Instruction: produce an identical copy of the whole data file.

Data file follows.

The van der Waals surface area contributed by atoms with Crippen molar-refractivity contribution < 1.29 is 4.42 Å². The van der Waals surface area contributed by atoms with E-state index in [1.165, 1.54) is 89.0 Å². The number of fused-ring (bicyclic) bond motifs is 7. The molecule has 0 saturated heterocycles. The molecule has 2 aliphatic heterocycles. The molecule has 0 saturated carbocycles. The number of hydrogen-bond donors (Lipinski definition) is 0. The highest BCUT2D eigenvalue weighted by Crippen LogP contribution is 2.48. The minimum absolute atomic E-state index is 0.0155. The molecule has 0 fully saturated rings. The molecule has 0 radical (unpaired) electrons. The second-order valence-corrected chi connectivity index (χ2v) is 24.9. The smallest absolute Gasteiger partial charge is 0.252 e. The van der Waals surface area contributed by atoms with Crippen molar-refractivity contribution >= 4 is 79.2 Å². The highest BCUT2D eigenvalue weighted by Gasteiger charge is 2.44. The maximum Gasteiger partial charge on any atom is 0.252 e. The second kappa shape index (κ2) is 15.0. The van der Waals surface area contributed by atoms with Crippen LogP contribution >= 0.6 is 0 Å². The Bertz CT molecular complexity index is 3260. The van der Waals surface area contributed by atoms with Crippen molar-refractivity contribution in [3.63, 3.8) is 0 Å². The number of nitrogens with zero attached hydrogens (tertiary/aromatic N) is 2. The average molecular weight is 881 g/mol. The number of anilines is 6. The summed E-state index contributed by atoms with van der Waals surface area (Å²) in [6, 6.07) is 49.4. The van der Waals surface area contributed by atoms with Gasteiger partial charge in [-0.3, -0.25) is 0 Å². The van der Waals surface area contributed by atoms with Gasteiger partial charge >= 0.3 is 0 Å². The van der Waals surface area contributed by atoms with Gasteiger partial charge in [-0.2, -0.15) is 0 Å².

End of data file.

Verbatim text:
The van der Waals surface area contributed by atoms with Crippen molar-refractivity contribution < 1.29 is 4.42 Å². The van der Waals surface area contributed by atoms with E-state index in [1.165, 1.54) is 89.0 Å². The number of fused-ring (bicyclic) bond motifs is 7. The molecule has 0 saturated heterocycles. The molecule has 2 aliphatic heterocycles. The molecule has 0 saturated carbocycles. The number of hydrogen-bond donors (Lipinski definition) is 0. The highest BCUT2D eigenvalue weighted by Crippen LogP contribution is 2.48. The minimum absolute atomic E-state index is 0.0155. The molecule has 0 fully saturated rings. The molecule has 0 radical (unpaired) electrons. The second-order valence-corrected chi connectivity index (χ2v) is 24.9. The smallest absolute Gasteiger partial charge is 0.252 e. The van der Waals surface area contributed by atoms with Crippen molar-refractivity contribution >= 4 is 79.2 Å². The highest BCUT2D eigenvalue weighted by Gasteiger charge is 2.44. The maximum Gasteiger partial charge on any atom is 0.252 e. The second kappa shape index (κ2) is 15.0. The van der Waals surface area contributed by atoms with Crippen LogP contribution >= 0.6 is 0 Å². The Bertz CT molecular complexity index is 3260. The van der Waals surface area contributed by atoms with Crippen molar-refractivity contribution in [3.63, 3.8) is 0 Å². The number of nitrogens with zero attached hydrogens (tertiary/aromatic N) is 2. The average molecular weight is 881 g/mol. The number of anilines is 6. The summed E-state index contributed by atoms with van der Waals surface area (Å²) in [6, 6.07) is 49.4. The van der Waals surface area contributed by atoms with Gasteiger partial charge in [-0.3, -0.25) is 0 Å². The van der Waals surface area contributed by atoms with Gasteiger partial charge >= 0.3 is 0 Å². The van der Waals surface area contributed by atoms with Gasteiger partial charge in [-0.2, -0.15) is 0 Å².